A Few Seconds Longer

A Few Seconds Longer

I remember him leaning her up against his red Ford Escort that he had bought himself from working at his father’s restaurant. She was tall, blonde, and in a white crop top that I knew, even at the age of eight was a little too revealing. He had a mustache and muscles. He wore his football jersey when he washed his car in the driveway and he smoked in front of his parents. I thought he was the coolest. Mostly because he exuded this kind of macho behavior that screamed, “I got my shit together,” but not being so old as to be out of touch with us kids.

She was crying and he was gently brushing the tears away from her face. It was sweet and vulnerable to watch this neighborhood tough guy be so delicate and caring. We stood across the street, as did the rest of the families in the neighborhood, while we watched their moving truck pull away for the last time. They were a respected family of our little community and all of us were sad to watch them go. But as the adults exchanged hugs and handshakes, I couldn’t take my eyes off of him. There was something so calm and cool about his demeanor. Just watching him take care of her as her shoulders jerked up and down along with the sobbing. He breathed in his cigarette, slowly took a look around, exhaled and held her while saying nothing. His touch seemed to instantly calm her and when he let go say goodbye to a neighbor she would fall back apart. It was fascinating to me.

As I grew into an adult and began dating, I never forgot that scene. Me, standing at the bottom of my driveway on my BMX bike watching this beautiful woman fall apart in front of everyone. I guess I never had the chance to forget it because it seemed to happen with each of my own relationships. At first I thought it was just the high school kind of mentality. You know, to be irrational and just fly off the handle. It lent itself to an almost childish behavior so I was certain that it would fade as I got older. But it didn’t. It never wavered. Older, professional women with advanced degrees and expensive cars would fall apart at my feet. And it wasn’t just me, it was a behavior I continued to see at bars and shows and clubs and in the hallways of my apartment buildings. I guess I just thought that people would have their shit together when I turned into an adult.

I don’t know what’s going on in your life. I don’t know what you have suppressed or recently uncovered. I went a full three decades repressing a memory of sleeping on the floor in the dark bathroom every night for months at a time because of the trauma I experienced as a child. A solid 30 years it took to uncover that memory that only emerged back into my conscious after my mother causally reminded me of that “weird” time in my life as a little kid. So I don’t know what’s burning away inside your brain and keeping you up at night. I don’t know the secrets you tell your therapist or words you cry into a keyboard of a secret journal in the middle of the night. But I do know that all of us need someone. Whether that is someone to listen, someone to tell it to us like it is, or someone to simply hold us a few times a year – we all need someone to trust.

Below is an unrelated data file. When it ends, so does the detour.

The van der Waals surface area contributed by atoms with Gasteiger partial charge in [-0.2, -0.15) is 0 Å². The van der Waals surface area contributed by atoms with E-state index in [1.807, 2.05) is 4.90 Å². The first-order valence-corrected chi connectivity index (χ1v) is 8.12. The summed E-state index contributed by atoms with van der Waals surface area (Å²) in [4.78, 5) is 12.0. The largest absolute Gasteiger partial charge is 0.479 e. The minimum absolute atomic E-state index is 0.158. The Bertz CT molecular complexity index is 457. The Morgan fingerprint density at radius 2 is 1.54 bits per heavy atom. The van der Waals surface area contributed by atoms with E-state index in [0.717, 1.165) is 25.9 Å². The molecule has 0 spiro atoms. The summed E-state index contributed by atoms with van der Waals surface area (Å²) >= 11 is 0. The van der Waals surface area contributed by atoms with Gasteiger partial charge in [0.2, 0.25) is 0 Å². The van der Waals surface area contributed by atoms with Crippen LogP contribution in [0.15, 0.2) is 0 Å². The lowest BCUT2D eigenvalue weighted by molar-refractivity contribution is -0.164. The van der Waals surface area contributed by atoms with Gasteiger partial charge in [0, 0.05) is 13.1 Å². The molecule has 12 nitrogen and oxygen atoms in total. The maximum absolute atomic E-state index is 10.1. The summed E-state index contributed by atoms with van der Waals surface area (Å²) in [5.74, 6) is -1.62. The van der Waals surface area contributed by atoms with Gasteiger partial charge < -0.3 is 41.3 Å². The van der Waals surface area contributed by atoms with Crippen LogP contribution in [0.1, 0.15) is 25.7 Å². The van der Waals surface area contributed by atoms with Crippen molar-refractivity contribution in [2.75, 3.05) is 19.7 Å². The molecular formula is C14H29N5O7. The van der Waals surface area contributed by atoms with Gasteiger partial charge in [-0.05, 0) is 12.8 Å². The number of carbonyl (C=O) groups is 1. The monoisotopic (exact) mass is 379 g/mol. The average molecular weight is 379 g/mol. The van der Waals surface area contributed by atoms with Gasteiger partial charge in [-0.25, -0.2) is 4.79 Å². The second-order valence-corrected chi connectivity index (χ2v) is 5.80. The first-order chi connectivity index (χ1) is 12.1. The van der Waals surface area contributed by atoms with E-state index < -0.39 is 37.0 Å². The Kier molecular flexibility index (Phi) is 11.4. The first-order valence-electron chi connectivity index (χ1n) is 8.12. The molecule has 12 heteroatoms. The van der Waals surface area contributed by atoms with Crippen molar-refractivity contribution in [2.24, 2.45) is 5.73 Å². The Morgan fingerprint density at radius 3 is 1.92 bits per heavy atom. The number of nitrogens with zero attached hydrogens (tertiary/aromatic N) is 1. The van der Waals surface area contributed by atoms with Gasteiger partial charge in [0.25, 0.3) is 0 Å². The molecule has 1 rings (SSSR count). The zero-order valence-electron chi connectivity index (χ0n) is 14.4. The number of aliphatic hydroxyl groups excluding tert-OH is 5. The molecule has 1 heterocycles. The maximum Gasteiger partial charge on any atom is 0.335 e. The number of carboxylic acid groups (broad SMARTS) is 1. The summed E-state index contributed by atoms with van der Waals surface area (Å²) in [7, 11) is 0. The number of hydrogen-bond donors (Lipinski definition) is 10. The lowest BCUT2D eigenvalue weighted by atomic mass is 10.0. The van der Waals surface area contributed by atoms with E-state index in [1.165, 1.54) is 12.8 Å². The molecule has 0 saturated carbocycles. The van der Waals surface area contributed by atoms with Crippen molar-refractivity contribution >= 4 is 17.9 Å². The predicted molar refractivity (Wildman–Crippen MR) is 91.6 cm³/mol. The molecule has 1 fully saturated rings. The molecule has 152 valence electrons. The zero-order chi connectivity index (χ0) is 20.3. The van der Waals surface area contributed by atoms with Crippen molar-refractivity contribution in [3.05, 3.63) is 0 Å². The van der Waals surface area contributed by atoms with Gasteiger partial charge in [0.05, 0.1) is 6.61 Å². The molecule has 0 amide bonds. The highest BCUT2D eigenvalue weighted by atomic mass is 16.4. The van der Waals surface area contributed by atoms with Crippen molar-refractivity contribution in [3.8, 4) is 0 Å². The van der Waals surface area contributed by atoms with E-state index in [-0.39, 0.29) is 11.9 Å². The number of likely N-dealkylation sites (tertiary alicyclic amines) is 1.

And as I stood at the bottom of my driveway, I envied my neighbor. His touch made a physical difference and it left a heavy memory in the back of my brain. That regardless of what was going on around you, to always focus on what matters the most and the most fragile things we will ever come across are the hearts people intrust to our care.

I know it’s cool to brag about how much we don’t give a shit about anything. But just to let you know, absolutely no one has ever been impressed with you posting how much you don’t give a shit on your social media. Because no one respects a childish ass adult. But what people DO respond well to is the example you set. And again, you are under no obligation to be anyone’s role model, but that doesn’t change the fact that someone out there looks up to you and wouldn’t it be amazing if you made things a little easier for another human being in this world. Because it IS cool to help another person. It IS cool to help someone make sense out of the pain and confusion of this world, and it IS cool to take the time to ask someone about their day or sit with them over coffee and listen their stories and not make it about you or just hold them for a few seconds longer than they expect. Because yeah, that kind of shit does make a difference.

About author

Christopher Gutierrez

Christopher Gutierrez is the author of several books on love, sex, and relationships. He also hosts a weekly podcast, The Deep End, in addition to running Deadxstop Publishing. Since 2006, he has given hundreds of speakings at colleges, coffee houses and universities all over the world.

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